It’s time for another post about tips to improve your existing Redbubble store. Your Redbubble store should be treated as an organism; it’s always growing and changing and hopefully getting better!
As soon as I find enough tips that I personally use to improve my store, I’ll write a post about them on Jeezpod.
There are so many sites that have such basic tips, ones you’ll see everywhere. “Add tags, share on social media”, for example. I want to write Redbubble tips which are actionable. You should be able to look at each tip and be able to put it into action for your own store.
Set proper sticker margins for your Redbubble store
One of the most basic tips you’ll see for Redbubble is to set your stickers to a 100% margin. This can be great, and has worked for me in the past, however you should consider the long term aims of your store.
Are you aiming to sell stickers? If so, by all means jam the prices up as high as you can. If not, you can use lower priced stickers to tempt people in. The effects are threefold;
- Someone may buy a cheap sticker, a sale you might not have gotten anyway
- Sales from cheap stickers (may) increase your search rankings in Redbubble search for your other products
- People may be willing to buy more cheaper stickers from you, as opposed to one expensive one.
I’ve started to treat stickers as my shop window; something to lure people in to make bigger purchases. I’m not 100% sure if a sticker sale may boost a shirt ranking, but it is likely that it would.
You don’t need to worry about stock when it comes to POD, so for you, two sales of 50p is equivalent to one sale of £1. It may be easier to get two smaller sales than one larger sale.
I have noticed the difference since lowering my sticker margins. I am generally making more sales and more money, at a smaller cut per sale.
Group your designs
It can be helpful to design in ‘sets’. So make stickers that are a pair, or part of a set of three or four. If the design is good, it may mean an extra sale.
This can be great for areas like Husband and Wife designs, relationships, hobbies, band members, etc. Anything where a group is involved.
I have a few designs that are part of a set and they regularly sell together. In fact I’ll rarely make a single sale in one go, it’ll be two or more.
Adding these to the same collection will further boost their exposure when a customer is looking to purchase.
Use Pinterest if you aren’t already
I now pin all of my uploads, at this stage it’s silly not to. As well as likely influencing SEO, lots and lots of people use Pinterest to save things they like. Pinterest and Redbubble share similar audiences (people with money to burn who like luxury items).
I have a lot of designs which go well together, so I usually pin my collections together on Pinterest. The Pinterest Save button addon for Chrome is a massive time saver, but be sure to go back to Pinterest and tag and describe your work correctly.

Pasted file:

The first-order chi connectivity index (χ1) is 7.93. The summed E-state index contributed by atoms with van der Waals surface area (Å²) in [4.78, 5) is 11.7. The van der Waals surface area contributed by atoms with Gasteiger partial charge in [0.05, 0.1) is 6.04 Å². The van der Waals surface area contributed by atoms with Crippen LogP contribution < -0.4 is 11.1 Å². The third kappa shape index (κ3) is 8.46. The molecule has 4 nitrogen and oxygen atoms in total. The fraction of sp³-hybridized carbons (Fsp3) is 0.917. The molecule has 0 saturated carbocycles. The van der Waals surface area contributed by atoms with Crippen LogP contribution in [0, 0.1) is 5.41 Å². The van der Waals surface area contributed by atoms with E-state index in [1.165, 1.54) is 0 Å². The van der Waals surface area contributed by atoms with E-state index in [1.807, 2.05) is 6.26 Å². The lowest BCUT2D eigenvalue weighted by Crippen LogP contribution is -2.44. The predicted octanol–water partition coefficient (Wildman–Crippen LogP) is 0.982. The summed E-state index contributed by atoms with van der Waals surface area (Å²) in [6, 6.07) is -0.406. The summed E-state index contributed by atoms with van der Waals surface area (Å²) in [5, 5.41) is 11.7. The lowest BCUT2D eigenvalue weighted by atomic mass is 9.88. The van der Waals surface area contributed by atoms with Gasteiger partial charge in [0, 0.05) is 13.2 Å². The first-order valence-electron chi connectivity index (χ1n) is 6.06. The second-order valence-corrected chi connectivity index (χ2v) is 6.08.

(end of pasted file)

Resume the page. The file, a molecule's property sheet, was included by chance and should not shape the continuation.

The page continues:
Upload more stuff!
I have said this before but I really feel the need to reiterate this point; you always need to upload more. If you have 10, 20, 50, 100 products you’ll likely not see many sales unless your designs hit a niche.
Despite what people say about art, Redbubble is a numbers game. I have seen so much success by just adding more products. If there is ever a key lesson to understand about Redbubble, it’s this;
Not earning enough? Upload more products. Boom.
So long as you try different things, you’ll eventually hit on a niche that you can exploit! I’m seeing a lot of people complaining they aren’t making sales, and then you find out they haven’t even got 100 products up!
These things, they take time, so what you upload now might gain traction in months, or even year.s It’s best to start now!
Keep optimising your products!
Optimus Prime. Optimising. Heh, anyway; Click here to go to your ‘Sales By work’ page on Redbubble. Open the top product and check that EVERY product is enabled for it (if it looks good).
Work your way down the list, optimising your best selling products first. Redbubble is always adding new stuff (most recently pin badges and Face masks), so make sure your best selling designs are available on as many products as possible.
Use this as inspiration too. Are there any spin-offs of your top selling designs? Any trends you notice that you can further exploit?
Once a month or so I go through my designs to check for errors; misspellings, and add any new tags I can think of. You may be able to keep older designs up to date simply by adding a few relevant tags!
Make designs you would actually buy
While uploading more is great, you shouldn’t upload numbers just for the sake of adding more to your portfolio. Create stuff you would actually buy. Nobody is going to buy a recycled text deicing with a slight change.
Redbubble is not effort-free; you need to actually put some work in if you want this to pay off. Creating designs you would actually buy is a good start
Hard to summarise what is essentially a summary post anyway, but in the words of Dan Le Sac; Get Better. That’s all you have to remember; apathy is death!
You can see the previous posts specifically about improving your existing Redbubble stores here and here, but lets get into it!
One thought on “Even more tips to make even more money on Redbubble”
Comments are closed.